He also worked at Jay-Z’s mother, Gloria Carter’s, restaurant, where he was eventually discovered. Not long afterward, he moved to L.A. and landed his role on Grown-ish. Now, Da’Vinchi is excited about his biggest role to date. He prepped for it by listening to ’80s gangster rap and speaking with Southwest T, who was released from prison in 2020 due to the pandemic and is now on house arrest.
“I watched a lot of documentaries on them. Honestly, I just tapped back into my childhood,” he says. “It wasn’t difficult because I come from that world. But I carry myself in such a way that people don’t know that I come from that. In this society, people judge a book by its cover. And if you look a certain way, people are like, ‘Oh my God, he’s so polished! He could never play that.’ I just know how to carry myself well. But I come from that sh-t. I come from poverty. I come from seeing crack needles on the floor.”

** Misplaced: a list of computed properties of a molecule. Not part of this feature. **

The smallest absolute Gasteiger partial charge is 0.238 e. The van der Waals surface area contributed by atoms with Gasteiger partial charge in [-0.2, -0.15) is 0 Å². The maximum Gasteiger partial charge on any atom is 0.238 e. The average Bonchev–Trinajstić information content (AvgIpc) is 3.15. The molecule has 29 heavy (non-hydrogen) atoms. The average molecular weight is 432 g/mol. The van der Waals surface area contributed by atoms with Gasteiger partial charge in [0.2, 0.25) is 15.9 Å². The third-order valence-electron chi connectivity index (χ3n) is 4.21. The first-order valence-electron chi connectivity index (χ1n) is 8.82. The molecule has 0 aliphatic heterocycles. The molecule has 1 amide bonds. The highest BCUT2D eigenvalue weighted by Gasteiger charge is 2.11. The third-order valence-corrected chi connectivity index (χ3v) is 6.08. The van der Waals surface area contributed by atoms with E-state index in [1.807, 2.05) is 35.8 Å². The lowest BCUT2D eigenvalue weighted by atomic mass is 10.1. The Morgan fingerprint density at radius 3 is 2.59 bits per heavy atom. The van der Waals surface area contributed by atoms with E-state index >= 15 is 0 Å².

As for Lil Meech, he’s grateful for the opportunity to portray his father, who is still serving his sentence in an Oregon prison. “The whole experience has just been a dream come true,” he says. “How many people get the opportunity to portray their father on TV? We’ve had so much support with the show. And it’s such an intriguing story. So I think because of those two factors, it will be successful.”
Unsurprisingly, Da’Vinchi and Lil Meech formed a bond on set. “Working with Da’Vinchi was great. I mean, he is a really talented actor,” Lil Meech says. “Not only did we have great chemistry, but I feel like we were able to really help one another fully become our characters, instead of just playing the role.”